The nation
Anyone who goes to a psychiatrist should have his head examined.

Offline pop401k

  • Korat forum expat
  • ***
  • Posts: 101
  • Karma: 1
  • Newbie
Re: America is stretched to breaking point
« Reply #1 on: October 18, 2014, 01:27:28 PM »
Sell your US assets and buy gold.

Offline Al

Re: America is stretched to breaking point
« Reply #2 on: October 18, 2014, 06:24:46 PM »
How original - another end of the world as we know it stock market prediction. All I know is after several decades of investing I have found that it is a matter of when not if will the markets make a major correction. And yes sometimes these prognosticators are correct, and then of course they usually strive to capitalize on their fame for as long as possible, while seeming to rarely, if ever make another correct prediction.

As always, if one needs that money within the next five or even ten years, he/she should not have those funds invested in the stock market - safety is more important that suffering losses that cannot be recouped. And keeping a diversified portfolio helps too. I am only an experiment of one but it has worked for me.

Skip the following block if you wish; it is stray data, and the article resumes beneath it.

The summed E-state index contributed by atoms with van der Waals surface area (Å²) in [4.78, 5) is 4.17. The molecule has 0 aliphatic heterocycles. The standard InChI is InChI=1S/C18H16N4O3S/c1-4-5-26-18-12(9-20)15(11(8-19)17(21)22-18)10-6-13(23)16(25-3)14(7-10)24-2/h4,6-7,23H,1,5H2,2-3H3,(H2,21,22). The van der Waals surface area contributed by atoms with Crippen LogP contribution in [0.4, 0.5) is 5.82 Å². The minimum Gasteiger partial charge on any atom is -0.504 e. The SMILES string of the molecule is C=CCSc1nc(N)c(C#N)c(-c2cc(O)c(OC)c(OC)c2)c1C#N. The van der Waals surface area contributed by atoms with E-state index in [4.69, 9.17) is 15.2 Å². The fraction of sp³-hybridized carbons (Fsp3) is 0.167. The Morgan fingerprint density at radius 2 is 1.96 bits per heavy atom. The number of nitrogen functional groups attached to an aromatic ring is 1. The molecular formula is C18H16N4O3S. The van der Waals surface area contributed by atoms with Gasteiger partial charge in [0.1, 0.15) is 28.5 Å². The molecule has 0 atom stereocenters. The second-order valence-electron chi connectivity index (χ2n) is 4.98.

And sure there are many discussions in the US concerning Ebola and every other potential crisis - when a country prides itself on real freedom of speech, discussions and opinions are rampant. I would, however, recommend that one, unlike the author not reach conclusions that those discussions are proof of panic.

Offline Roger

Re: America is stretched to breaking point
« Reply #3 on: October 19, 2014, 10:55:43 AM »
Well Al I agree that the article in the Nation is pretty gloomy - however it's undeniable that the USA is juggling very many problems at home and abroad at the moment. I should think President Obama will be quite happy when his term does end.
News reports suggest that the mistakes made in handling the arrival of Ebola have rattled the calm. Happy days.

Offline Al

Re: America is stretched to breaking point
« Reply #4 on: October 19, 2014, 12:25:22 PM »
I just left the U.S. earlier this week and saw no evidence of an "Ebola panic." Yes there is much discussion and opinions being tossed about as to what the U.S. should do to rectify, but that is a long, long way from a panic.

Offline thaiga

Re: Americans 'can't give in to hysteria or fear'
« Reply #5 on: October 19, 2014, 12:38:00 PM »
Sometimes the panic spreads faster than the disease

Americans 'can't give in to hysteria or fear' over Ebola: Obama